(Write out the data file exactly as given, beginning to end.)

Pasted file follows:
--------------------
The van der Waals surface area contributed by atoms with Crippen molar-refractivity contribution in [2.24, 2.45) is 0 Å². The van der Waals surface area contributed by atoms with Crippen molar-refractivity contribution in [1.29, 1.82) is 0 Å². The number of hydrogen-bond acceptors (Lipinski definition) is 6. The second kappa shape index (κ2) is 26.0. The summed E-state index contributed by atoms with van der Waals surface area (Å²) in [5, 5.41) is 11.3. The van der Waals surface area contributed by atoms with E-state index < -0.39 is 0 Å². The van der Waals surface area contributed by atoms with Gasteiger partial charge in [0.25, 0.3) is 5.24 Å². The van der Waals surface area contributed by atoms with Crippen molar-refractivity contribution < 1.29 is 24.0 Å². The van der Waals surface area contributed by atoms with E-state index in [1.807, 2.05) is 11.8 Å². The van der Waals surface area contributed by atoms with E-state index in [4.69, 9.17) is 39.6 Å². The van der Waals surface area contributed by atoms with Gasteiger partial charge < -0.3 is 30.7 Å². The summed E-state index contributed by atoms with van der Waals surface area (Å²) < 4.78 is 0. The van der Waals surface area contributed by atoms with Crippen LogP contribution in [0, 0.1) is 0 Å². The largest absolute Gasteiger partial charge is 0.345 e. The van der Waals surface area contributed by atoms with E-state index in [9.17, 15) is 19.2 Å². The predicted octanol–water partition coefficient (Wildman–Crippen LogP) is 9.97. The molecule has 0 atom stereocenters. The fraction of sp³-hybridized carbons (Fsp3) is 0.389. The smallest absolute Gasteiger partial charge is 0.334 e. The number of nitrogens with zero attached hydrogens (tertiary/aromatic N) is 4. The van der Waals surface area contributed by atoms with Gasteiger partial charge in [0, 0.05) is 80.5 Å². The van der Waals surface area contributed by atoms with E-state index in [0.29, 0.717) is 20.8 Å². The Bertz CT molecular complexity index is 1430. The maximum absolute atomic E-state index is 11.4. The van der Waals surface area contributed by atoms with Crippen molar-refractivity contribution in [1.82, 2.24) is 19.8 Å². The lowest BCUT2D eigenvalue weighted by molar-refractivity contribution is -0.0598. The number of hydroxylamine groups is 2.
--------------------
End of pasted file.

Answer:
The van der Waals surface area contributed by atoms with Crippen molar-refractivity contribution in [2.24, 2.45) is 0 Å². The van der Waals surface area contributed by atoms with Crippen molar-refractivity contribution in [1.29, 1.82) is 0 Å². The number of hydrogen-bond acceptors (Lipinski definition) is 6. The second kappa shape index (κ2) is 26.0. The summed E-state index contributed by atoms with van der Waals surface area (Å²) in [5, 5.41) is 11.3. The van der Waals surface area contributed by atoms with E-state index < -0.39 is 0 Å². The van der Waals surface area contributed by atoms with Gasteiger partial charge in [0.25, 0.3) is 5.24 Å². The van der Waals surface area contributed by atoms with Crippen molar-refractivity contribution < 1.29 is 24.0 Å². The van der Waals surface area contributed by atoms with E-state index in [1.807, 2.05) is 11.8 Å². The van der Waals surface area contributed by atoms with E-state index in [4.69, 9.17) is 39.6 Å². The van der Waals surface area contributed by atoms with Gasteiger partial charge < -0.3 is 30.7 Å². The summed E-state index contributed by atoms with van der Waals surface area (Å²) < 4.78 is 0. The van der Waals surface area contributed by atoms with Crippen LogP contribution in [0, 0.1) is 0 Å². The largest absolute Gasteiger partial charge is 0.345 e. The van der Waals surface area contributed by atoms with E-state index in [9.17, 15) is 19.2 Å². The predicted octanol–water partition coefficient (Wildman–Crippen LogP) is 9.97. The molecule has 0 atom stereocenters. The fraction of sp³-hybridized carbons (Fsp3) is 0.389. The smallest absolute Gasteiger partial charge is 0.334 e. The number of nitrogens with zero attached hydrogens (tertiary/aromatic N) is 4. The van der Waals surface area contributed by atoms with Gasteiger partial charge in [0, 0.05) is 80.5 Å². The van der Waals surface area contributed by atoms with E-state index in [0.29, 0.717) is 20.8 Å². The Bertz CT molecular complexity index is 1430. The maximum absolute atomic E-state index is 11.4. The van der Waals surface area contributed by atoms with Crippen molar-refractivity contribution in [1.82, 2.24) is 19.8 Å². The lowest BCUT2D eigenvalue weighted by molar-refractivity contribution is -0.0598. The number of hydroxylamine groups is 2.